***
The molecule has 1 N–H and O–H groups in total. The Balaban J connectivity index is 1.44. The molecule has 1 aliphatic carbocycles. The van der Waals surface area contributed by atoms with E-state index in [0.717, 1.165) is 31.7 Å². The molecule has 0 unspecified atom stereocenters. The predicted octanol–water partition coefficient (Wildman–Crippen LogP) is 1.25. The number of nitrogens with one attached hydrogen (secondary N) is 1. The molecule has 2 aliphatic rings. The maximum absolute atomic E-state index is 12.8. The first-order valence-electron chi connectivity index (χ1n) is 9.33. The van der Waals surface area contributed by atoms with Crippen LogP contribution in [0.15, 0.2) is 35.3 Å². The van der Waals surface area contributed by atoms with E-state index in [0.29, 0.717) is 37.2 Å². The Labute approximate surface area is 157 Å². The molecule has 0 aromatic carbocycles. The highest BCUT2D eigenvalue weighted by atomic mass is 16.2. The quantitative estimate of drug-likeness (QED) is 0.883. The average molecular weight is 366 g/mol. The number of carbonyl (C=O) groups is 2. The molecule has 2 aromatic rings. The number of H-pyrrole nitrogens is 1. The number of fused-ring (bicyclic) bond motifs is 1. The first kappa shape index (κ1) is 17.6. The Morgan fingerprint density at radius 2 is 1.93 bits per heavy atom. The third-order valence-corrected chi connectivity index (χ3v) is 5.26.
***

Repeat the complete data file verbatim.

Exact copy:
The molecule has 1 N–H and O–H groups in total. The Balaban J connectivity index is 1.44. The molecule has 1 aliphatic carbocycles. The van der Waals surface area contributed by atoms with E-state index in [0.717, 1.165) is 31.7 Å². The molecule has 0 unspecified atom stereocenters. The predicted octanol–water partition coefficient (Wildman–Crippen LogP) is 1.25. The number of nitrogens with one attached hydrogen (secondary N) is 1. The molecule has 2 aliphatic rings. The maximum absolute atomic E-state index is 12.8. The first-order valence-electron chi connectivity index (χ1n) is 9.33. The van der Waals surface area contributed by atoms with Crippen LogP contribution in [0.15, 0.2) is 35.3 Å². The van der Waals surface area contributed by atoms with E-state index in [0.29, 0.717) is 37.2 Å². The Labute approximate surface area is 157 Å². The molecule has 0 aromatic carbocycles. The highest BCUT2D eigenvalue weighted by atomic mass is 16.2. The quantitative estimate of drug-likeness (QED) is 0.883. The average molecular weight is 366 g/mol. The number of carbonyl (C=O) groups is 2. The molecule has 2 aromatic rings. The number of H-pyrrole nitrogens is 1. The number of fused-ring (bicyclic) bond motifs is 1. The first kappa shape index (κ1) is 17.6. The Morgan fingerprint density at radius 2 is 1.93 bits per heavy atom. The third-order valence-corrected chi connectivity index (χ3v) is 5.26.